USC offers students amazing array of opportunities to spend a semester studying abroad. Students who have participated in these programs regularly claim that living and learning in a foreign country gave them an entirely new perspective by experiencing classical monuments and historic places in person.
USC is a member of the Intercollegiate Center for Classical Studies in Rome and of the College Year in Athens. Both programs are selective, and students should consult with the undergraduate advisor in order to prepare themselves as potential candidates for both application and participation. Classics majors have also chosen to study in such places as London, Edinburgh, and Berlin.
- The Intercollegiate Center for Classical Studies in Rome (the "Centro") offers a unique experience for serious undergraduate classics majors to experience ancient Rome first-hand. The core of the program is an intensive course on ancient Roman topography, history, art and architecture. This course is taught in a combination of classroom lectures, site visits (frequently with "behind the scenes" access to areas tourists don't get into), and fieldtrips outside Rome proper (e.g. Tuscany, Pompeii, Sicily). Centro students also take courses in Greek, Latin, Italian and/or Renaissance/Baroque art history.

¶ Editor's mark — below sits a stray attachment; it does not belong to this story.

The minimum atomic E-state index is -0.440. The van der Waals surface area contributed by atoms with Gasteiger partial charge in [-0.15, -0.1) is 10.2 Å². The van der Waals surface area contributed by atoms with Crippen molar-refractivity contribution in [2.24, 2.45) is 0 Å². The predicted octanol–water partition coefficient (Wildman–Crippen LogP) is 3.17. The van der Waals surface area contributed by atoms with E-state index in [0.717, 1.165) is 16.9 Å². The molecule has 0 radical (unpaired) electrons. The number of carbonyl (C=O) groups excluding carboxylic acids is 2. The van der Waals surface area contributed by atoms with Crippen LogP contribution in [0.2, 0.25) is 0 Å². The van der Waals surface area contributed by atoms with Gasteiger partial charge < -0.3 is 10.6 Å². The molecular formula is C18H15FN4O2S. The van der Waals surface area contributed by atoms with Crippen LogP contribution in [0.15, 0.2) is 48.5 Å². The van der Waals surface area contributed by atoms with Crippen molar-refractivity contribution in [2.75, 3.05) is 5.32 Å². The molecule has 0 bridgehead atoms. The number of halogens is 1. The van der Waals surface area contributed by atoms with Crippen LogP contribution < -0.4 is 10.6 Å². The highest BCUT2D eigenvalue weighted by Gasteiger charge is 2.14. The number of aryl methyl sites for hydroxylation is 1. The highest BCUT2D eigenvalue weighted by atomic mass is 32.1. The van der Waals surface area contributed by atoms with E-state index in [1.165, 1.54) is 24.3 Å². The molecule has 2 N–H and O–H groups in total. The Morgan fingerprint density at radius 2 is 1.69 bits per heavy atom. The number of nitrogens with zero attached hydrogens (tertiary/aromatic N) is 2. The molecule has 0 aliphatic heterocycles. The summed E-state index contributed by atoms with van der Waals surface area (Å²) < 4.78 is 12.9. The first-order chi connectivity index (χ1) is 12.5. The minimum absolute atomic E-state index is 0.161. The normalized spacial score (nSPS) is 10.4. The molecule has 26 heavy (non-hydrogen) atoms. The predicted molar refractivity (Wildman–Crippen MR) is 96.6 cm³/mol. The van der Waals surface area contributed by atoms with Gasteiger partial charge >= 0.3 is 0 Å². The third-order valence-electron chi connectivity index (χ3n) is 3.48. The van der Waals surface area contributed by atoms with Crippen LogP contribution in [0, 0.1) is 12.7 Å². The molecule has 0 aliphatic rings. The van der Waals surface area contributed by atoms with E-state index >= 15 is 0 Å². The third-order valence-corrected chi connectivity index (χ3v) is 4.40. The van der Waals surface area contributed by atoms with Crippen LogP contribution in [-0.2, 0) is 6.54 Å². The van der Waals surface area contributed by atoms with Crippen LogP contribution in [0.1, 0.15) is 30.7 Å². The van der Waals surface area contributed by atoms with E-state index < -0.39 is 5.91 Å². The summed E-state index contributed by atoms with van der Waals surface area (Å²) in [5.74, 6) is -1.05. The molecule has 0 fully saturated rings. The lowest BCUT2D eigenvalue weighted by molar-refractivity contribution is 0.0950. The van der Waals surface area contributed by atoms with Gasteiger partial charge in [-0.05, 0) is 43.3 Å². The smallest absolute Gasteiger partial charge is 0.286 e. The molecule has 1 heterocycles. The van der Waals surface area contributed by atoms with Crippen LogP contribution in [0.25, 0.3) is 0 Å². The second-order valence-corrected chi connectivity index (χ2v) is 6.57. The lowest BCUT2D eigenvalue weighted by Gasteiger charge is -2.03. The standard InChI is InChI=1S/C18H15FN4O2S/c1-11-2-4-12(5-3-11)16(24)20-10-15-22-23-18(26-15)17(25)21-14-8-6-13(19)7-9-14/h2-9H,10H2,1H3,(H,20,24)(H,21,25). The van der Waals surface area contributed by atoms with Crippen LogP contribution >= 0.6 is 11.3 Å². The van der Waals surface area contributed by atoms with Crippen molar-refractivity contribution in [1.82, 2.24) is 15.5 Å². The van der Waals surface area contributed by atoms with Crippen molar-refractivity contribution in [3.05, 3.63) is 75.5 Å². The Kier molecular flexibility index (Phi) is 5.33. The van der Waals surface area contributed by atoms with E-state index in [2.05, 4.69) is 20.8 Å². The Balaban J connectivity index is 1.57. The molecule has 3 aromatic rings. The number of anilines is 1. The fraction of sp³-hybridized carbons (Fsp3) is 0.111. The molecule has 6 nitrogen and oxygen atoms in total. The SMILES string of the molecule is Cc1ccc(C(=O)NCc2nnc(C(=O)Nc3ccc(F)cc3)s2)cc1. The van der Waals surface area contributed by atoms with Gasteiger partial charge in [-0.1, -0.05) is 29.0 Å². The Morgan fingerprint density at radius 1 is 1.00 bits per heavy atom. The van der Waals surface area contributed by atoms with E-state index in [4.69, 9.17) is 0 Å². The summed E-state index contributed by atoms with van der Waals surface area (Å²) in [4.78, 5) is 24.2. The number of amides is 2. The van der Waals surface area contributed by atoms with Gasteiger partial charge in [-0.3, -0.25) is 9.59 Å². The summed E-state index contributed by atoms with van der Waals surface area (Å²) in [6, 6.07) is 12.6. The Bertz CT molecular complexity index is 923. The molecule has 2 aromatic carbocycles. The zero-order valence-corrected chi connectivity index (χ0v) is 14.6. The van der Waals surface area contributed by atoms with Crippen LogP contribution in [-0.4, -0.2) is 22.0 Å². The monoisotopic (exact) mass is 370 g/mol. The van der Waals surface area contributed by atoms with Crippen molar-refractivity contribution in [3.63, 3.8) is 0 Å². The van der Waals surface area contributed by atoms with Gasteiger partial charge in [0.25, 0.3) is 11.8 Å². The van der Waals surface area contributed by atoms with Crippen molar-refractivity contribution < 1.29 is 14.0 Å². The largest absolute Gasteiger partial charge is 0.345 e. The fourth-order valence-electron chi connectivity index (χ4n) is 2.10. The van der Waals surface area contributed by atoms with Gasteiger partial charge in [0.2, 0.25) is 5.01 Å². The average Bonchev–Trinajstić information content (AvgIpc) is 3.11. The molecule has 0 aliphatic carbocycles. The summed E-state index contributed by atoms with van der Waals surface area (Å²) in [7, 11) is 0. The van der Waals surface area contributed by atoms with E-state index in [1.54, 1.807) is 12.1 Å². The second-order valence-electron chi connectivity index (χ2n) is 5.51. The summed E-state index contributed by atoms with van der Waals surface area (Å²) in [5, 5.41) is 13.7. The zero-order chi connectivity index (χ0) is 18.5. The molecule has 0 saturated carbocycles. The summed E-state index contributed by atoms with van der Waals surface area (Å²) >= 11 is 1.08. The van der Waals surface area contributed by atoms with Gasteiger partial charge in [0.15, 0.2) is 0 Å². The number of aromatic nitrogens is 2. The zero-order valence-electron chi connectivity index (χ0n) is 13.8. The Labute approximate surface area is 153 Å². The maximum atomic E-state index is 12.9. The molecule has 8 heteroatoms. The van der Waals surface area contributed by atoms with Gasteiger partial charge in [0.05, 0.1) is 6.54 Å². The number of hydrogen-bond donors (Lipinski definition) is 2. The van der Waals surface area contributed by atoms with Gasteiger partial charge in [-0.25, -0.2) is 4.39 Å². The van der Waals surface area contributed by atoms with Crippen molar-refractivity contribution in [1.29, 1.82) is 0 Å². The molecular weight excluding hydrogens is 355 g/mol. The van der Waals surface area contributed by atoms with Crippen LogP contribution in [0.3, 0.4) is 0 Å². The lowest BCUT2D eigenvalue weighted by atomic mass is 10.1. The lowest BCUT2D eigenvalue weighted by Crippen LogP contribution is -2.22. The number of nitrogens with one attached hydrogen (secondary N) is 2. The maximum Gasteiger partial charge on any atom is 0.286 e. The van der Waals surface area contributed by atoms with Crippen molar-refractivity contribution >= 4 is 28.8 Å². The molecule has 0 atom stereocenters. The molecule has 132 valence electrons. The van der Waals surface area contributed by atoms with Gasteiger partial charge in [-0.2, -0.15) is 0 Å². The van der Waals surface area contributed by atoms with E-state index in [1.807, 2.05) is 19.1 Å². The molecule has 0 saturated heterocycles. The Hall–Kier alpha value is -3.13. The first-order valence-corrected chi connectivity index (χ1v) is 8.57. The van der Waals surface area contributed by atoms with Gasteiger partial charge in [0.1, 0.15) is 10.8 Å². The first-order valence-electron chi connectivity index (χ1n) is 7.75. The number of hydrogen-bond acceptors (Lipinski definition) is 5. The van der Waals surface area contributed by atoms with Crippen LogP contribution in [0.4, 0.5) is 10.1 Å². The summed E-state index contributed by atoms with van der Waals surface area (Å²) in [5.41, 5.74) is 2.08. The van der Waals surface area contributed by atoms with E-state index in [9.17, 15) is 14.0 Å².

- The College Year in Athens offers year- and semester-long programs for classics majors and others interested in studying the ancient and modern Mediterranean (they have summer courses too, see below). Their courses cover a range of topics in ancient Greek civilization as well as studies of South East Europe, Western Asia, and the Middle East from the founding of Constantinople (330 CE) to the present. Fieldtrips to major sites relevant to ancient, Byzantine and modern Greek history are integral to the CYA program.
The USC Office of Overseas Studies can provide specific information on affiliated study abroad programs, financial aid information, and specific application procedures.
Thinking about studying ancient sites first hand this summer? Maybe working on an archaeological excavation? Check out these options: